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Japanese knotweed

Japanese Knotweed may look like an attractive flower in the summer months, but since it was introduced to the UK in the mid-nineteenth century, it has spread widely to become a pest for many homeowners. It is incredibly invasive, growing and spreading fast through the tiniest of cracks in concrete or brick.

It is something which costs the UK millions of pounds each year to control, as it can be a threat to natural habitat also, as it invades areas where native plants are located and destroys suitable migration areas for animals and wildlife.

For developers or homeowners, Japanese Knotweed poses a real problem as it quickly colonises whole areas of land and should be dealt with as quickly as possible. However, it is known to be resistant to most high street weed-killers and often needs several attempts before it is eradicated completely.

It is possible to use chemicals, by spraying in spring, then applying again in mid-summer and finally at the end of summer as it begins to die down, but then it may take several seasons before it is gone completely. You can also attempt to dig it out, but the roots still need to be treated otherwise it is highly likely to grow back again.

It’s also important to note that Japanese Knotweed is classed as ‘controlled waste’ under the Environmental Protection Act and therefore needs to be disposed of at a regulated landfill site rather than put in with general waste. Other than this, research is on-going with regards to controlling this nationwide infestation and many trials have been carried out over the years to attempt to eradicate the problem.

Japanese Knotweed can be so problematic that many people will be unable to get a mortgage if it comes up on a survey. However it may be possible if a remediation plan is put in place to control it. Every mortgage lender has its own policy, but in some cases it can be a real problem for prospective home owners.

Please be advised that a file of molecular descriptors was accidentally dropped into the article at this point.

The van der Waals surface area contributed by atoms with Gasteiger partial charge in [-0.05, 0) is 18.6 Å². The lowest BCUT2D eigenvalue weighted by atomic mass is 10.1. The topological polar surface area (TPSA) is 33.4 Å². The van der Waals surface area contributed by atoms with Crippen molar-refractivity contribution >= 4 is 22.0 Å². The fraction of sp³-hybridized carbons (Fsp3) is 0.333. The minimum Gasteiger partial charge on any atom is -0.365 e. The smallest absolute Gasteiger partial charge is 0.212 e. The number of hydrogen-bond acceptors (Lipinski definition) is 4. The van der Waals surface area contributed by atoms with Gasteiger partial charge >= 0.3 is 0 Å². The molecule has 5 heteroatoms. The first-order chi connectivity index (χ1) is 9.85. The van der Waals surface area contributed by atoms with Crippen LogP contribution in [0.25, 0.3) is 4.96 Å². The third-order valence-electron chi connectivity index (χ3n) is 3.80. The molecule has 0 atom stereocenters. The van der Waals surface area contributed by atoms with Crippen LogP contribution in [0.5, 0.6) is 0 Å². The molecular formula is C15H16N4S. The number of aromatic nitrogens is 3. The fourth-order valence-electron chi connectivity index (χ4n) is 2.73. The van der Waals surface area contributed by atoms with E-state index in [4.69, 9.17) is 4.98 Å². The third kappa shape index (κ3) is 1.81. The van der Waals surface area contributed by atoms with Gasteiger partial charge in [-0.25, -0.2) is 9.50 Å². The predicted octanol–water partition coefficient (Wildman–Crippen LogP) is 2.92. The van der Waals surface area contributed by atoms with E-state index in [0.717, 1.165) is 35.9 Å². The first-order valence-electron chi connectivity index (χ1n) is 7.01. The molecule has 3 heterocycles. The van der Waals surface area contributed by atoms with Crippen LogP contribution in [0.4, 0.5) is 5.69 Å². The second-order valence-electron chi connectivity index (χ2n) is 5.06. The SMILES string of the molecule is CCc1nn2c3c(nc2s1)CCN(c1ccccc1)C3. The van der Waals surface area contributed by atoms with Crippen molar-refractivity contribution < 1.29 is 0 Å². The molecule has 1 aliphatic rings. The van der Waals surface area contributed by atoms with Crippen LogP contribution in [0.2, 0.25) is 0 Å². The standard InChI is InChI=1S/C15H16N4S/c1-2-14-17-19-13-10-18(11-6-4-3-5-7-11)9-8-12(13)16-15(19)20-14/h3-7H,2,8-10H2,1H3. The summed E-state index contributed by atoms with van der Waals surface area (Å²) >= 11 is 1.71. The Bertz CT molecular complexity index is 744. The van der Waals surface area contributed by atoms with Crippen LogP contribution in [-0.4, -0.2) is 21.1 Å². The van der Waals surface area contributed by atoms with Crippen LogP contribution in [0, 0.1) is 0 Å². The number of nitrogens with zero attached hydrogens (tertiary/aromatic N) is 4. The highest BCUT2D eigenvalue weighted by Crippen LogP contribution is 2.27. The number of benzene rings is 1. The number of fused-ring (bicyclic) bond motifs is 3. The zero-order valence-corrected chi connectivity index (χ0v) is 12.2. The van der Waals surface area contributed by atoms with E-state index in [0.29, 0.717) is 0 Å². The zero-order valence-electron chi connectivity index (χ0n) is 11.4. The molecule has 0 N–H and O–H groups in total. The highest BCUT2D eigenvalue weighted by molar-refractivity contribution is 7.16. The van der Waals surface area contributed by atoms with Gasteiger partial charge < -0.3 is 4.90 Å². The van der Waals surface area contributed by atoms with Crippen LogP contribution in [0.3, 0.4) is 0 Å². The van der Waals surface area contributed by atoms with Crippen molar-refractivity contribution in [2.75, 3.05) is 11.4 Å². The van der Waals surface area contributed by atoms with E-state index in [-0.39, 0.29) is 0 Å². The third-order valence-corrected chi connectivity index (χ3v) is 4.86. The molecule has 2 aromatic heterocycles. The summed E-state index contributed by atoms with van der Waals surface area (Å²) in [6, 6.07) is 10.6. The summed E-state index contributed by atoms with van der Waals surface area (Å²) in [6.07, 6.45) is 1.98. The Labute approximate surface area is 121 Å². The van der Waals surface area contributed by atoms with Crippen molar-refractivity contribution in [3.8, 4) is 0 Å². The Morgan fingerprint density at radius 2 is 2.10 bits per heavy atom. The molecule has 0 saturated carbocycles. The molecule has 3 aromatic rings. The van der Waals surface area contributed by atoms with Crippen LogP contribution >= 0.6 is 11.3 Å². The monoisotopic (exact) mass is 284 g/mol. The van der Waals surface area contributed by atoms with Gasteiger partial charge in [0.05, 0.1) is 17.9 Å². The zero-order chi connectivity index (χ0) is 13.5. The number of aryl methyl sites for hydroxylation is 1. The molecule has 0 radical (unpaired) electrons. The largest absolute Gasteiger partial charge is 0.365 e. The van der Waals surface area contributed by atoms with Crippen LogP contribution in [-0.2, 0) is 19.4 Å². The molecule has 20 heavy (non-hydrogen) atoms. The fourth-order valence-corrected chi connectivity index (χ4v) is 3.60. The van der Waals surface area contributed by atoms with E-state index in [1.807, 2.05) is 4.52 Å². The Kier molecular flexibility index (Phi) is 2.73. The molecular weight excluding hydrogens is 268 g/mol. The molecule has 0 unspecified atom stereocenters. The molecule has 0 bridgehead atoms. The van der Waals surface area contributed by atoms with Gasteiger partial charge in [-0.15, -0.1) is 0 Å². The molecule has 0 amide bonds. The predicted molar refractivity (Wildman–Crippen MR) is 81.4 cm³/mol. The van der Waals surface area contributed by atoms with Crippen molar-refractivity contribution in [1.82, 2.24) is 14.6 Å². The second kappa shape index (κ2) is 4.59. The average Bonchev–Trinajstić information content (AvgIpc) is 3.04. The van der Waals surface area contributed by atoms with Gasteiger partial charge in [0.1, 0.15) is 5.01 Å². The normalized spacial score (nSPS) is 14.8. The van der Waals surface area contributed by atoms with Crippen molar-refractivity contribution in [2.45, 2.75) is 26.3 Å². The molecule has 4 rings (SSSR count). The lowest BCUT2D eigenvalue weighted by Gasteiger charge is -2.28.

According to Stephen Morgan from the Royal Institution of Chartered Surveyors; they recognise Japanese Knotweed is a problem and that the risk assessment for surveyors can be problematic, so they have now set up a working party involving the Council of Mortgage Lenders to give clearer guidelines regarding Japanese Knotweed. This can then help to clarify matters when applying for a mortgage.

There are also plans for a more consistent approach to controlling or eradicating Japanese Knotweed when it is discovered. As up until recently it has just been a case of trial and error, with many attempts proving unsuccessful. Currently, landowners or homeowners are not obliged by law to remove it unless it poses a problem for neighbouring land or property. However it is an offence to deliberately plant it or cause it to grow in the wild. If you think you may have Japanese Knotweed on your land or in your garden or home then it is important to get advice to deal with it as quickly as possible.

See our other common property problems page.

by Cormac Henderson

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